Campaigners unite to fight Havering Council plans for 30,000 new homes in the borough

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CAMPAIGNERS against a number of planning applications across Havering joined together last night to protest against the council’s plans to build 30,000 new homes in the borough.

Groups objecting to potential development on the green at Dover’s Farm in Rainham, a multi-faith burial site in Harold Hill and the poor quality build on the Orchard Village estate in Rainham, were among around 30 people to turn out in pouring rain at Havering Town Hall.

Protesting were also residents opposed to a gravel extraction plant in Wennington, who this week saw the Planning Inspectorate approve developer Ingrebourne Valley Ltd’s appeal to press ahead with the plans.

The campaigners lamented the ‘death’ of Havering by recreating a funeral scene complete with people dressed in a priest and coffin costume, lilies for the grave, and placards saying RIP. They met councillors as they attended the Annual Meeting of the Council, receiving support from local independent councillors.

Colin Nickless, Chairman of the Orchard Village Residents Association, said: “Some councillors were saying this was the wrong time and ridiculous, but people have to know what the council are trying to push through.”

Havering Council plans to build 30,000 new homes in the borough by 2035. As part of this vision, 3,500 homes will be built in the Rainham Housing Zone.

Mr Nickless added: “Many of these homes will be on the green belt land in Havering, many are in unsuitable spaces and the majority are going to be more versions of Orchard Village, with the council continuing to award contracts to the developer of that estate, Clarion Housing Group.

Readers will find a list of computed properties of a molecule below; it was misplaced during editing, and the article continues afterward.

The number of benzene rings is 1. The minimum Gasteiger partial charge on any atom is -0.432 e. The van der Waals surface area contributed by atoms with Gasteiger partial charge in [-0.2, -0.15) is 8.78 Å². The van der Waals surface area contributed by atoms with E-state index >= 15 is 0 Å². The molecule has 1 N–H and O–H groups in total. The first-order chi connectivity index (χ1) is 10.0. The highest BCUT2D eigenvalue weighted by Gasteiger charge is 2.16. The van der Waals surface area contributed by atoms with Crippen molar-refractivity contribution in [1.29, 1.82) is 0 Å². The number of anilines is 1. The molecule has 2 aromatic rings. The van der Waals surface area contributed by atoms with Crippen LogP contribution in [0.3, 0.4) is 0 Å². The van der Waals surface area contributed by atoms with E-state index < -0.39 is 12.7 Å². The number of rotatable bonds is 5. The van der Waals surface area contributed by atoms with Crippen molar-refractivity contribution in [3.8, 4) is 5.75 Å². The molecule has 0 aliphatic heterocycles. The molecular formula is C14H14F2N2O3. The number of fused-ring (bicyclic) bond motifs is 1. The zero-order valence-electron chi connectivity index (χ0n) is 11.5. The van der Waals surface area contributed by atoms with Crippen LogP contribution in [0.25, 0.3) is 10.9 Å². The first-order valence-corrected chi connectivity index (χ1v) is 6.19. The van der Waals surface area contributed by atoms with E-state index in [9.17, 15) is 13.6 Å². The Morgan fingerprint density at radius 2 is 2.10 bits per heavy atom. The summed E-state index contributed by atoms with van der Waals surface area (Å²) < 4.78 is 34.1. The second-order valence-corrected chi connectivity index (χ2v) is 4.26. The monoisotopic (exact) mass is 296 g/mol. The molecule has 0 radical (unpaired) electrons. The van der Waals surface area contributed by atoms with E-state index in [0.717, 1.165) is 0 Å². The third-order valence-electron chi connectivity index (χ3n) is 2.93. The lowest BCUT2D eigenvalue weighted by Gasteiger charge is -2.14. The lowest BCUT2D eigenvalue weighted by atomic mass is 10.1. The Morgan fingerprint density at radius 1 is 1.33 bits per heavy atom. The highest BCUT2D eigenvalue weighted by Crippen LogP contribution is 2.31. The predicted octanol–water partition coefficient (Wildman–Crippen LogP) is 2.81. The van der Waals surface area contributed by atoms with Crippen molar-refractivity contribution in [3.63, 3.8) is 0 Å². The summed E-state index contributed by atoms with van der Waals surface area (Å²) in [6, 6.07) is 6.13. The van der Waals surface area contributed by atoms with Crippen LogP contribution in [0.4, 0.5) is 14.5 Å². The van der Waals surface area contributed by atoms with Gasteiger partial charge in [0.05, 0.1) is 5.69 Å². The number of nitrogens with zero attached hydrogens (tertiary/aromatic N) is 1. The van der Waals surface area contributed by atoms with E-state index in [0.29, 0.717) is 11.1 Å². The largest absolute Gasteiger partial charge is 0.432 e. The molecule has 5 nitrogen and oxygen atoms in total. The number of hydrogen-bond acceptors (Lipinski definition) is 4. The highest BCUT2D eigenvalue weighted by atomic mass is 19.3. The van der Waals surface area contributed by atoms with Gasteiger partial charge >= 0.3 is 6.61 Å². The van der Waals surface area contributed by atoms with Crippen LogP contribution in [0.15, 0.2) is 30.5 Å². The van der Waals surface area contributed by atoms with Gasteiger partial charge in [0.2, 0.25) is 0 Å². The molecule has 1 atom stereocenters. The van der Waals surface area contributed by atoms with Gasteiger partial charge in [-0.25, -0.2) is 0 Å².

“Services have already been impacted by cuts. If you’re adding another 30,000 homes to Havering and you’re not providing adequate additional infrastructure, how is this going to benefit anyone. Everyone is losing here, not just the people moving into these new properties, but the people that are here already.”

Havering Council responded to the protest stating huge investment in transport infrastructure would accompany the housing developments, with a brand new school being built to serve Rainham and other schools being expanded.

Steve Moore, Havering Council’s Director of Neighbourhoods said: “Havering Council is committed to building more homes to cater for a growing population and to give the children of Havering residents the chance to live in a home they can afford in our borough.  New homes are also required to replace 3,500 home across 12 of our housing developments where better homes, fit for the 21st Century, are required for the residents of those estates.”

Jon Cruddas is seeking re-election to the Rainham and Dagenham seat for Labour, and has led his campaign on a petition to halt the council’s 30,000-homes plan.

He said: “The scandal of Orchard Village proves that Havering Council’s housing policy is simply not-fit-for-purpose.

“What should have been a model of contemporary social housing is now a textbook for failure. As last week’s Enquirer story showed, the place is falling apart – and dangerously so.

“That’s why council plans to dump more properties in the south of Havering are emerging as the number one issue on the doorstep. Residents are extremely concerned that their green land and flood plains are going to be concreted over.

“That is why I launched this petition – which I want everyone who cares about our green land, our communal spaces and our environment to sign.”

A motion has been put forward for the next council meeting opposing the 30,000-homes plan and Mr Nickless says the campaigners will take their protest into Romford Town Centre on a Saturday in the next couple of weeks with leaflets.

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